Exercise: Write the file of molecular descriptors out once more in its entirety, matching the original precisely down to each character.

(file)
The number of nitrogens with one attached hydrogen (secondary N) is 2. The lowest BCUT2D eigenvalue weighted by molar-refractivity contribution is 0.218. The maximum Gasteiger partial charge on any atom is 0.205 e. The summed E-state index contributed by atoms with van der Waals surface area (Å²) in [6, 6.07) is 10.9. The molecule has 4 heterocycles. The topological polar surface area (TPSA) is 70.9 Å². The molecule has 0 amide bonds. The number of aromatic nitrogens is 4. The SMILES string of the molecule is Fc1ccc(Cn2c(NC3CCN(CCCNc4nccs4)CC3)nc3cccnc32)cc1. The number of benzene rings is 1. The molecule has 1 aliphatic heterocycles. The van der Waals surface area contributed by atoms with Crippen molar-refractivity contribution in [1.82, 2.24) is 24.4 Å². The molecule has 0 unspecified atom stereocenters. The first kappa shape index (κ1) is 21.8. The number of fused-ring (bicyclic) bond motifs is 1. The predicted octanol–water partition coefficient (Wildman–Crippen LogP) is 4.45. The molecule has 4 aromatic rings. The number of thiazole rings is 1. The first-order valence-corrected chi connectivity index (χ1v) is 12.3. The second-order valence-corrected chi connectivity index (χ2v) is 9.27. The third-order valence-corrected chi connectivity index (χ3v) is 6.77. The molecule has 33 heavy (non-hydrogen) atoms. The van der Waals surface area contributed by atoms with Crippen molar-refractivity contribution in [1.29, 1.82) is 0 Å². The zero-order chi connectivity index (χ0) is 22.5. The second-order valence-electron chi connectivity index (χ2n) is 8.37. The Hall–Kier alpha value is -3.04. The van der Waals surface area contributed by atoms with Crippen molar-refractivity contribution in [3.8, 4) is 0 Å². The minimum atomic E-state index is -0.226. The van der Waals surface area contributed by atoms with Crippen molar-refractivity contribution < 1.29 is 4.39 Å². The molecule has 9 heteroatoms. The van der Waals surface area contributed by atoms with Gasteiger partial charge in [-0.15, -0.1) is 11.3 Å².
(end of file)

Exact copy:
The number of nitrogens with one attached hydrogen (secondary N) is 2. The lowest BCUT2D eigenvalue weighted by molar-refractivity contribution is 0.218. The maximum Gasteiger partial charge on any atom is 0.205 e. The summed E-state index contributed by atoms with van der Waals surface area (Å²) in [6, 6.07) is 10.9. The molecule has 4 heterocycles. The topological polar surface area (TPSA) is 70.9 Å². The molecule has 0 amide bonds. The number of aromatic nitrogens is 4. The SMILES string of the molecule is Fc1ccc(Cn2c(NC3CCN(CCCNc4nccs4)CC3)nc3cccnc32)cc1. The number of benzene rings is 1. The molecule has 1 aliphatic heterocycles. The van der Waals surface area contributed by atoms with Crippen molar-refractivity contribution in [1.82, 2.24) is 24.4 Å². The molecule has 0 unspecified atom stereocenters. The first kappa shape index (κ1) is 21.8. The number of fused-ring (bicyclic) bond motifs is 1. The predicted octanol–water partition coefficient (Wildman–Crippen LogP) is 4.45. The molecule has 4 aromatic rings. The number of thiazole rings is 1. The first-order valence-corrected chi connectivity index (χ1v) is 12.3. The second-order valence-corrected chi connectivity index (χ2v) is 9.27. The third-order valence-corrected chi connectivity index (χ3v) is 6.77. The molecule has 33 heavy (non-hydrogen) atoms. The van der Waals surface area contributed by atoms with Crippen molar-refractivity contribution in [1.29, 1.82) is 0 Å². The zero-order chi connectivity index (χ0) is 22.5. The second-order valence-electron chi connectivity index (χ2n) is 8.37. The Hall–Kier alpha value is -3.04. The van der Waals surface area contributed by atoms with Crippen molar-refractivity contribution in [3.8, 4) is 0 Å². The minimum atomic E-state index is -0.226. The van der Waals surface area contributed by atoms with Crippen molar-refractivity contribution < 1.29 is 4.39 Å². The molecule has 9 heteroatoms. The van der Waals surface area contributed by atoms with Gasteiger partial charge in [-0.15, -0.1) is 11.3 Å².